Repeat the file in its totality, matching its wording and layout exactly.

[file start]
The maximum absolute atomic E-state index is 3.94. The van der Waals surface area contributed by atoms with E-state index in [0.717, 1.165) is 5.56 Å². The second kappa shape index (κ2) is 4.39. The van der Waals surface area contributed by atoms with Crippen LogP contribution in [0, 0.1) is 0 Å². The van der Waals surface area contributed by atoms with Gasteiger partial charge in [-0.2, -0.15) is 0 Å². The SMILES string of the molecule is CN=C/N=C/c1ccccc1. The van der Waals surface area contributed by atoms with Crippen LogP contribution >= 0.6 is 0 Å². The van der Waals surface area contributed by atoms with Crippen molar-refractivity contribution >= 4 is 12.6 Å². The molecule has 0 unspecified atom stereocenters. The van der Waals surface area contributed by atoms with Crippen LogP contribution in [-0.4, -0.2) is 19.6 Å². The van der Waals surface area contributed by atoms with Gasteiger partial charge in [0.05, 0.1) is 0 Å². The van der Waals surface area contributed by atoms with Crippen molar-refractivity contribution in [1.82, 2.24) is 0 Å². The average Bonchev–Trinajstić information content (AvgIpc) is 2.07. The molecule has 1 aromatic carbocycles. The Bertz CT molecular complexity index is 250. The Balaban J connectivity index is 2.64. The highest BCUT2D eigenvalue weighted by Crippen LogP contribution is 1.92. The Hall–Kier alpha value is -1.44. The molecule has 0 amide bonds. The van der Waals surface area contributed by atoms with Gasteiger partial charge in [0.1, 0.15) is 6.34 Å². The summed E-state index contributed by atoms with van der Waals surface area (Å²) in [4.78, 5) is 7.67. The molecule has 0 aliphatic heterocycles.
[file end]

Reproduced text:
The maximum absolute atomic E-state index is 3.94. The van der Waals surface area contributed by atoms with E-state index in [0.717, 1.165) is 5.56 Å². The second kappa shape index (κ2) is 4.39. The van der Waals surface area contributed by atoms with Crippen LogP contribution in [0, 0.1) is 0 Å². The van der Waals surface area contributed by atoms with Gasteiger partial charge in [-0.2, -0.15) is 0 Å². The SMILES string of the molecule is CN=C/N=C/c1ccccc1. The van der Waals surface area contributed by atoms with Crippen LogP contribution >= 0.6 is 0 Å². The van der Waals surface area contributed by atoms with Crippen molar-refractivity contribution >= 4 is 12.6 Å². The molecule has 0 unspecified atom stereocenters. The van der Waals surface area contributed by atoms with Crippen LogP contribution in [-0.4, -0.2) is 19.6 Å². The van der Waals surface area contributed by atoms with Gasteiger partial charge in [0.05, 0.1) is 0 Å². The van der Waals surface area contributed by atoms with Crippen molar-refractivity contribution in [1.82, 2.24) is 0 Å². The average Bonchev–Trinajstić information content (AvgIpc) is 2.07. The molecule has 1 aromatic carbocycles. The Bertz CT molecular complexity index is 250. The Balaban J connectivity index is 2.64. The highest BCUT2D eigenvalue weighted by Crippen LogP contribution is 1.92. The Hall–Kier alpha value is -1.44. The molecule has 0 amide bonds. The van der Waals surface area contributed by atoms with Gasteiger partial charge in [0.1, 0.15) is 6.34 Å². The summed E-state index contributed by atoms with van der Waals surface area (Å²) in [4.78, 5) is 7.67. The molecule has 0 aliphatic heterocycles.